Recovering From Grief
Grieving and its stresses pass more quickly, with good self-care habits. It helps to have a close circle of family or friends. It also helps to eat a balanced diet, drink enough non-alcoholic fluids, get exercise and rest.
Most people are unprepared for grief, since so often, tragedy strikes suddenly, without warning. If good self-care habits are always practiced, it helps the person to deal with the pain and shock of loss until acceptance is reached.

When insurance companies don’t want to pay for your medications,  ask your doctor to continue to fill out those forms and all the red tape that is involved.  It seems persistence is the key to this horrendous issue that many of us face.
I have been known to contact my politicians whether it is at the local level or the federal level.  They have aides who specifically work with this problem – insurance issues.
Does your insurance cover specialty pharmacy medications.  
Does the patient have a WHO Group I Classification
Do you have any other diagnoses such a sleep apnea, COPD or left sided heart disease?  **
You could also be denied coverage if the proper paper work is not included such as a copy of a right heart catherization which shows a mean pap (pulmonary arterial pressure) greater than 25 and a wedge of less than 15 or if there is an improper diagnosis.  
Medicare uses a set of service codes and sometimes providers accidentally use the wrong codes when filling out paperwork, which can result in denial. Denial claims can sometimes be easily resolved by checking with your doctor that it was submitted with the correct codes. If it was submitted with the wrong code, ask your doctor to resubmit the claim with the correct code.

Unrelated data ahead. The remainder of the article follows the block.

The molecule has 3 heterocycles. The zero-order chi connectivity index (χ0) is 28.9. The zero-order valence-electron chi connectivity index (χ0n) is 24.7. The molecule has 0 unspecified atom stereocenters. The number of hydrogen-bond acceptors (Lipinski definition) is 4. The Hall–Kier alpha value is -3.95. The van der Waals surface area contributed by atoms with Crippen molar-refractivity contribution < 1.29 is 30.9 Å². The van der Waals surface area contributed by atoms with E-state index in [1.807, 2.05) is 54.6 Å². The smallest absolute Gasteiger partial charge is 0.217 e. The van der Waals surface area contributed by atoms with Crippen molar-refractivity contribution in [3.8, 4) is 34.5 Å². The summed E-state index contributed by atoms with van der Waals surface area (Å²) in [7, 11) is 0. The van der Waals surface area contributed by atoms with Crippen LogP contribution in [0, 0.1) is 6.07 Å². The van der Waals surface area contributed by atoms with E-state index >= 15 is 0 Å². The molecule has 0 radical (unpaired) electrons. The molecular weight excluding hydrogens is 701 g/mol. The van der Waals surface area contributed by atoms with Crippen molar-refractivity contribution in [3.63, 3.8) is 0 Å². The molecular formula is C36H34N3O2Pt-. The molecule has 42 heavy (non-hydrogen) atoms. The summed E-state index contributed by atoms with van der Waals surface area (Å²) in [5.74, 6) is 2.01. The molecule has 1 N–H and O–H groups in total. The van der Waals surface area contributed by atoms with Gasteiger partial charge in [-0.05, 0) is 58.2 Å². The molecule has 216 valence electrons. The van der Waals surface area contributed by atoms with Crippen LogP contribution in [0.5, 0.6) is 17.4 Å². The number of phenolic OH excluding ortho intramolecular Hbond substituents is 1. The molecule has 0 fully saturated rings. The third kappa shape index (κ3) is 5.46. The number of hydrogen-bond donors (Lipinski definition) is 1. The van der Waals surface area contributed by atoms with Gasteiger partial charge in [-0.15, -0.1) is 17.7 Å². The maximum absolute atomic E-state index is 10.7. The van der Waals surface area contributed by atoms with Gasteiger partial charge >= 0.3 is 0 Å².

Do you have a copy of the paperwork the doctor submitted?
** SEE: WHO Classifications on bottom of page 1
** Click on Medicare (above right) for prescription coverage
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Questions to Ask Your Doctor For medications, tests, and treatments, you may want to ask: • What's the name of the medication (or test, or procedure)? • Why do I need it? • What are the risks? • Are there alternatives? • What happens if I do nothing? • (For medications) How do I take this? • How often? (For tests) How do I prepare? At the end of the visit, ask: • Do I need to return for another visit? • Can I phone in for test results? • What danger signs should I look for? • When do I need to report back about my condition? • What else do I need to know?Ask the specialist to send information about any further diagnosis or treatment to your primary doctor. This allows your primary doctor to keep track of your medical care. You also should let your primary doctor know at your next visit how well any treatments or medications the specialist recommended are working.Are there any changes in your diet, medication, and lifestyle ~ are there changes in your health, aches, pains ~ your thoughts and feelings, have they changed ~ Concerns: At each visit your doctor will likely ask about your concerns. It’s a good idea to think about what you’d like to talk about before the actual visit. Be sure you have a list of all your medications ~ even over-the-counter which would include vitamins. Your medication regimen may change over time so be sure it is always updated.
Medicare Plans

Plan A ~ Hospital Coverage
Plan B ~ Medical Insurance
Plan C ~ Medicare Advantage                      Plans
Plan D ~ Prescription Drug Plans